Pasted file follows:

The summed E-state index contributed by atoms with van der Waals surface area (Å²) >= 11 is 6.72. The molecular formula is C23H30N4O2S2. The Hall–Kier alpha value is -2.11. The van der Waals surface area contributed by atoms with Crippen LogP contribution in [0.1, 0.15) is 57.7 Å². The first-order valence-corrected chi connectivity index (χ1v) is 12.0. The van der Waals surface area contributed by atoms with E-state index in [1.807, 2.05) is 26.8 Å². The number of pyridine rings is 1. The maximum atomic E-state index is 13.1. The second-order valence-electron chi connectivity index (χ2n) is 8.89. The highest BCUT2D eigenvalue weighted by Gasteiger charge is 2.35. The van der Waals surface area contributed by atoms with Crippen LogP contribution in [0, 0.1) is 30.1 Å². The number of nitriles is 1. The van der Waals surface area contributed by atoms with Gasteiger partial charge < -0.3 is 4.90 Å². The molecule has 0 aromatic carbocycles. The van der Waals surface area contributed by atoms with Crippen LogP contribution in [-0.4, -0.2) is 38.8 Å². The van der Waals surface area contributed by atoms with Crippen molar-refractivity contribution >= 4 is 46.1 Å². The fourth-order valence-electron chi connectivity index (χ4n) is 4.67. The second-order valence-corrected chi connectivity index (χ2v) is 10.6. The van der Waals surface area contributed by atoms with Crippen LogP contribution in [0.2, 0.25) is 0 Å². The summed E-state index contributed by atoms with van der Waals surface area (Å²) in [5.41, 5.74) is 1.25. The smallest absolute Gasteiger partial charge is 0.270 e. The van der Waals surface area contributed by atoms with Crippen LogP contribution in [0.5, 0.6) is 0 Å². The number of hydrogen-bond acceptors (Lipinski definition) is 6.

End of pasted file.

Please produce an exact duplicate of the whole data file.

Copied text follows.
The summed E-state index contributed by atoms with van der Waals surface area (Å²) >= 11 is 6.72. The molecular formula is C23H30N4O2S2. The Hall–Kier alpha value is -2.11. The van der Waals surface area contributed by atoms with Crippen LogP contribution in [0.1, 0.15) is 57.7 Å². The first-order valence-corrected chi connectivity index (χ1v) is 12.0. The van der Waals surface area contributed by atoms with E-state index in [1.807, 2.05) is 26.8 Å². The number of pyridine rings is 1. The maximum atomic E-state index is 13.1. The second-order valence-electron chi connectivity index (χ2n) is 8.89. The highest BCUT2D eigenvalue weighted by Gasteiger charge is 2.35. The van der Waals surface area contributed by atoms with Crippen LogP contribution in [0, 0.1) is 30.1 Å². The number of nitriles is 1. The van der Waals surface area contributed by atoms with Gasteiger partial charge < -0.3 is 4.90 Å². The molecule has 0 aromatic carbocycles. The van der Waals surface area contributed by atoms with Crippen LogP contribution in [-0.4, -0.2) is 38.8 Å². The van der Waals surface area contributed by atoms with Crippen molar-refractivity contribution >= 4 is 46.1 Å². The fourth-order valence-electron chi connectivity index (χ4n) is 4.67. The second-order valence-corrected chi connectivity index (χ2v) is 10.6. The van der Waals surface area contributed by atoms with Crippen LogP contribution in [0.2, 0.25) is 0 Å². The summed E-state index contributed by atoms with van der Waals surface area (Å²) in [5.41, 5.74) is 1.25. The smallest absolute Gasteiger partial charge is 0.270 e. The van der Waals surface area contributed by atoms with Crippen LogP contribution in [0.5, 0.6) is 0 Å². The number of hydrogen-bond acceptors (Lipinski definition) is 6.